5. The direction by Simon Phillips is assured and serves fluidly the unfolding of the complications of this very extraordinarily difficult genre of theatre, utilising Ms Tylesova’s Design vision impeccably. Like the Book weaknesses, in time, the few false overstepping into visual-action ‘vulgarities’ can be tempered – perhaps, being not sure of the tone to win an audience some temptations have been given in to – I reckon, not necessary! Trust the writing. The comedy is more razor sharp than pier-end!
6.The choreography by Andrew Hallsworth is bright, crisp and seamless in whisking the work, the songs and music along.
7. The Casting:
Muriel is a crucial part of the jigsaw. A young unknown, Maggie McKenna, has seized the opportunity with focused élan and stamina galore. The singing is strong and the acting grows more confident as the story unfolds. It is in the first half – and it might be in the writing – that doesn’t quite win the audience over. Or, is it that the audience, so enamoured of the original Muriel, has got to learn to accept a new ‘version’ before surrendering – it took a little time to come on board completely (or is it the so-called Target dress in the cocktail scene that looks just a little too good, for us to buy this is our Muriel the Dag?)
Rhonda Epinstall in the hands of Madeline Jones, from the moment she first appears, picks up the show and has us eating out of her hand and ‘buying’ the show without any more hesitations. The acting is spot on and her singing voice is tremendous.
Gary Sweet, as Bill Heslop has a good go at the iconic creation made indelible by Bill Hunter, in the film, and surprises with his singing offers. Justine Clarke playing Mum, Betty Heslop, gives a ‘musical theatre’ performance and is disappointing in not really containing, deeply, the tragic element of the woman. I was surprised (and disappointed). Fortunately, the ‘figure’ drawn by PJ Hogan still hits home with great power.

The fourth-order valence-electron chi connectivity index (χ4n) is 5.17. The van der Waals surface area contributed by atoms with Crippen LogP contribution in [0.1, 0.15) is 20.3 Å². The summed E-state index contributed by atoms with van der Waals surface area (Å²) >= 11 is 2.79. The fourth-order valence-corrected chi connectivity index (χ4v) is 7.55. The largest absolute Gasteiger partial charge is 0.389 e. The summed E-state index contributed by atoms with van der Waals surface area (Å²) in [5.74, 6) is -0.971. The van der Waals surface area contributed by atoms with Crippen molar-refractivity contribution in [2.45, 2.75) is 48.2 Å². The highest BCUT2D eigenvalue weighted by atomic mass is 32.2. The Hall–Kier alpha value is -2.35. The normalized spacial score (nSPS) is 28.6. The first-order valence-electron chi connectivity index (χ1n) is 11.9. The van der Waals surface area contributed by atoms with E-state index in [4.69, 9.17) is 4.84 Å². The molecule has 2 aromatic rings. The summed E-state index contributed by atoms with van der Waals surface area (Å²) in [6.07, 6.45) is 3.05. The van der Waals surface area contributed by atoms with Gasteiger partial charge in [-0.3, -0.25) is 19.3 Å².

The rest of the company, and that includes Helen Dallimore who features as Deidre Chambers (What a coincidence) and Ben Bennett, as loyal love interest, Brice Nobes, are startlingly alert and seemed to be very pleased to be part of this production. I noted, Briallen Clarke – who as Joanie Heslop, gets to do: “You’re terrible Muriel”, a number of times, Hilary Cole (who I notice is understudy for Muriel – now, that I would like to see), Jamie Hadwen, Sheridan Harbridge, Mark Hill, Aaron Tsindos – the ABBA impersonators, and Christie Whelan Browne – Tania, the narcissist from hell. Boy, does everybody work hard! Watch closely and you will see each and everyone of them re-incarnated from featured actor to chorus, to featured actor and back to another chorus. Backstage must be a ‘riot’ of organisation. Costume and wigs etc ‘flying’ this way and that, I bet. They sure do earn their money. Rehearsing the understudies is going to take some figuring out.
Weaknesses: Not many.
I saw this show with a packed audience of ‘oldies’ at a matinee and they simply loved all of it. They accepted the confession of Alexander Shkuratov, the Olympic swimmer (Stephen Madsen), Muriel’s first husband, “I am the gay” with embracing warmth and laughter. It was only a week since the same-sex marriage result and I got a little teary at the love that was palpable for this figure in the theatre.
There is little not to like in this show and I recommend that you buy a ticket and have a very good time.
Company: Sydney Theatre Company
Venue: Roslyn Packer Theatre, Hickson Rd, Walsh Bay
Dates: to 27 January 2018
For more of Kevin Jackson’s theatre reviews, check out his blog at Kevin Jackson’s Theatre Diary
Other reviews you might enjoy:
- Muriel’s Wedding The Musical (Her Majesty’s) – theatre review
- Going Down (STC) – theatre review
- The Wizard of Oz (Capitol) – theatre review
David Edwards is the editor of The Blurb and a contributor on film and television